Dennis Rodman on CNN rant: "I had been drinking"

"I want to apologize," the former basketball star and self-appointed North Korea envoy said in a statement. "I take full responsibility for my actions. It had been a very stressful day. Some of my teammates were leaving because of pressure from their families and business associates. My dreams of basketball diplomacy was quickly falling apart. I had been drinking. It's not an excuse but by the time the interview happened I was upset. I was overwhelmed. It's not an excuse, it's just the truth."

Above, Rodman sings "Happy Birthday" to Supreme Leader of the Democratic People's Republic of Korea, First Secretary of the Workers' Party of Korea, Chairman of the Central Military Commission, First Chairman of the National Defence Commission of North Korea, Supreme Commander of the Korean People's Army, and presidium member of the Politburo of the Workers' Party of Korea, Kim Jong Un.

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  1. Why can't people learn to not do interviews when they're not at their best? The damage of not doing the interview is nothing compared to the potential damage of actually doing the interview in that state.

  2. Because celebrity. Because drunkenness. Because stress.

  3. Admittedly, most decisions made while drunk should be filed under "bad" or "revisit while sober"- something that would require a level of decision making that would likely preclude needing to make those filings in the first place.

  4. At the very least Rodman had the cojones to admit that he was drunk during the interview, instead of the normal celebrity twitter apology to which we've all become accustomed.
    The whole Rodman-as-diplomat thing is really quite bizarre to me. Other commenters more politically seasoned than myself can clarify the effectiveness of diplomacy through sporting events, but to my knowledge that generally happens between countries that aren't under autocratic rule. Political analysts were for a time speculating that Kim would take the country in a democratic direction but the reading I've done indicates that they've all given up on that theory as pie in the sky. How long does it take to swing an autocratic ship of state towards democracy without revolution or extreme national distress? Rodman might have begun his project with good intentions (good intentions built on shaky premises, to be sure) but there are so many moral and ethical problems connected to dictatorships that one wonders if a non-violent transition is possible at all.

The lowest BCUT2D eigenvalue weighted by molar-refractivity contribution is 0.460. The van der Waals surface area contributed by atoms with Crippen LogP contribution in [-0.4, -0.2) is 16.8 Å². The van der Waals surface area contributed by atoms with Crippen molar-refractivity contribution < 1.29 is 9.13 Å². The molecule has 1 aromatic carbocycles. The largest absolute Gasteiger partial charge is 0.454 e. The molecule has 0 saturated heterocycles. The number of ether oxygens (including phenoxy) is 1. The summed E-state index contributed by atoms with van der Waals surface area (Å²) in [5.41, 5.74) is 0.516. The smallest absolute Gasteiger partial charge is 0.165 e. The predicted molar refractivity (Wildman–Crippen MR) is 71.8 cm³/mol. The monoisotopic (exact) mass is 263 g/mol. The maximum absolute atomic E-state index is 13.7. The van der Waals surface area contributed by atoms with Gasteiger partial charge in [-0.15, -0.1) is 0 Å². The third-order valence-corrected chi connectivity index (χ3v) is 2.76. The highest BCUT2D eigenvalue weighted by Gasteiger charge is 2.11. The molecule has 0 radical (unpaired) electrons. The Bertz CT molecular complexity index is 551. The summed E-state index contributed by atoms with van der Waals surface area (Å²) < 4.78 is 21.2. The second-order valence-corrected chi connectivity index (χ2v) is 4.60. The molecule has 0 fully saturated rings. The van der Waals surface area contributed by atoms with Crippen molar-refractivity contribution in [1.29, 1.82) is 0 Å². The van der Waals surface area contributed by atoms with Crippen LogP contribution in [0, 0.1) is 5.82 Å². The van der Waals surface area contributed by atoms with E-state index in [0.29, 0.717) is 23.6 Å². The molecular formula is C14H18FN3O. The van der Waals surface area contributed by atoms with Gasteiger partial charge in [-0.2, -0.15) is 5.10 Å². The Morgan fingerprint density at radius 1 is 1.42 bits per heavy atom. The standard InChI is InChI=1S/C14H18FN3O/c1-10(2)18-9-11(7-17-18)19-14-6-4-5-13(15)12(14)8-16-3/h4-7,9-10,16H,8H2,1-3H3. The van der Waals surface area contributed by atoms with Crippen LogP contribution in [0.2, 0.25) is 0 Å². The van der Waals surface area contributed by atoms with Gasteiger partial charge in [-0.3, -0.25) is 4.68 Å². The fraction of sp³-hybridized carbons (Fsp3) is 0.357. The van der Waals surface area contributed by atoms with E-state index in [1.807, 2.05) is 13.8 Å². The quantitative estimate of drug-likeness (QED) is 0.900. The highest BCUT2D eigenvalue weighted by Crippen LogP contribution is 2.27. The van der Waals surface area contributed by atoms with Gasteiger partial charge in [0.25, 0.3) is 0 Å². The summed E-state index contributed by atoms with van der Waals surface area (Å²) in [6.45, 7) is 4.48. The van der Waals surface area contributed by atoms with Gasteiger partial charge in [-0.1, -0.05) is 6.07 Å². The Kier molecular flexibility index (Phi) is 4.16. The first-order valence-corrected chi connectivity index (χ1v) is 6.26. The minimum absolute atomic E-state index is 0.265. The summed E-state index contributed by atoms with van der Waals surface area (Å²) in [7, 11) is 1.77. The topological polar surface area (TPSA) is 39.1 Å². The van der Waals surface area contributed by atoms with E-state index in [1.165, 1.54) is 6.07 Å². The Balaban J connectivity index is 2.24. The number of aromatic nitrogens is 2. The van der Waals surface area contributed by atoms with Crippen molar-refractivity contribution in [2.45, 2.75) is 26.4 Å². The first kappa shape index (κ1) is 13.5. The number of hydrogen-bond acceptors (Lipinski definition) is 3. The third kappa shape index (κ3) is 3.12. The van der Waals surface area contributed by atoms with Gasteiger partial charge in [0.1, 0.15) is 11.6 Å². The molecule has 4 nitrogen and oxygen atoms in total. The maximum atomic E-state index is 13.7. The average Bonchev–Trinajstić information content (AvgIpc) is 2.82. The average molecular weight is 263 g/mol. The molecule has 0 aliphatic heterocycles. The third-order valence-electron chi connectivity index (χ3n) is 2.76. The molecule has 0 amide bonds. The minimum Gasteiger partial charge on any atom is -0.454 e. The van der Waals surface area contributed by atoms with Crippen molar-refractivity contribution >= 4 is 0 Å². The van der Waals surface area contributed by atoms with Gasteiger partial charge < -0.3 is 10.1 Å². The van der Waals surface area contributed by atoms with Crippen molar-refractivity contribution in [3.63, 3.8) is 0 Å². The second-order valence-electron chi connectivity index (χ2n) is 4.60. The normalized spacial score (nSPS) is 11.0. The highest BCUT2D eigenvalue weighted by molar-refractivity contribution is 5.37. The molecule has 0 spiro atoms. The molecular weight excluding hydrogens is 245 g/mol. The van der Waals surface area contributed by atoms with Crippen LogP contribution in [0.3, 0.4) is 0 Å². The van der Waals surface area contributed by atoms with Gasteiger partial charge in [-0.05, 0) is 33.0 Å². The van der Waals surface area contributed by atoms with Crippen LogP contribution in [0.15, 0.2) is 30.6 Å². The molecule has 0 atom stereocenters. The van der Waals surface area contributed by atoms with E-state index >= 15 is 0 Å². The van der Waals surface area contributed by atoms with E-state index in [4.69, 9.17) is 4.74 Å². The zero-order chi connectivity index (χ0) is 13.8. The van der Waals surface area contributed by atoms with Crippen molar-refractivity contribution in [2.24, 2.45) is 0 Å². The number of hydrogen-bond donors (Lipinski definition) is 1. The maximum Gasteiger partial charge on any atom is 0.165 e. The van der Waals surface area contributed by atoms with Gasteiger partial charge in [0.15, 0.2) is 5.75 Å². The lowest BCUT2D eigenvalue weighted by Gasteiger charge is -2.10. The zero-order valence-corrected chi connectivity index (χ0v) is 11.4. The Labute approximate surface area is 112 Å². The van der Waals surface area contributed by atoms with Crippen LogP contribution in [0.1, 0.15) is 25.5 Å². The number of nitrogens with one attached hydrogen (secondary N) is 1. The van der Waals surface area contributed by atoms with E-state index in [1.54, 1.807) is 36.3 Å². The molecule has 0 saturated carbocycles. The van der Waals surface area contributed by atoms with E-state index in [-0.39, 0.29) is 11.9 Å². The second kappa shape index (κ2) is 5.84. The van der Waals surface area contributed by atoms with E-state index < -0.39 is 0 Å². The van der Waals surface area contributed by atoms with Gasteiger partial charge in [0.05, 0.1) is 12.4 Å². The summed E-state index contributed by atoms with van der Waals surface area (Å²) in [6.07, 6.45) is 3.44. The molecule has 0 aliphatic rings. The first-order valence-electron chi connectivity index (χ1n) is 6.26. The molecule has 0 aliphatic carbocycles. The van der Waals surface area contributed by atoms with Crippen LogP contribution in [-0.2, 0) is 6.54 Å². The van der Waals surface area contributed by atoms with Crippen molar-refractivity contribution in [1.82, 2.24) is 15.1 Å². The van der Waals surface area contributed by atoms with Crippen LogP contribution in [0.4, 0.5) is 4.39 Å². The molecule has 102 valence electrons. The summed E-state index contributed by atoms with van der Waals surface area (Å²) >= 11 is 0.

5. Well, Ping Pong was one of the first examples of a slight thaw in the very hostile relationship between China and the US, followed by Nixon actually visiting China and eventually China making everything for us. It is not necessarily causal, but it can help.

    That said, Rodman is not Nixon nor is he a representative of the US government in any way (though I imagine he had to get permission to engage in some way??).

    At least he just admitted his error and took responsibility. Much better than the classic non-apology apology (I apologize if you were offended).

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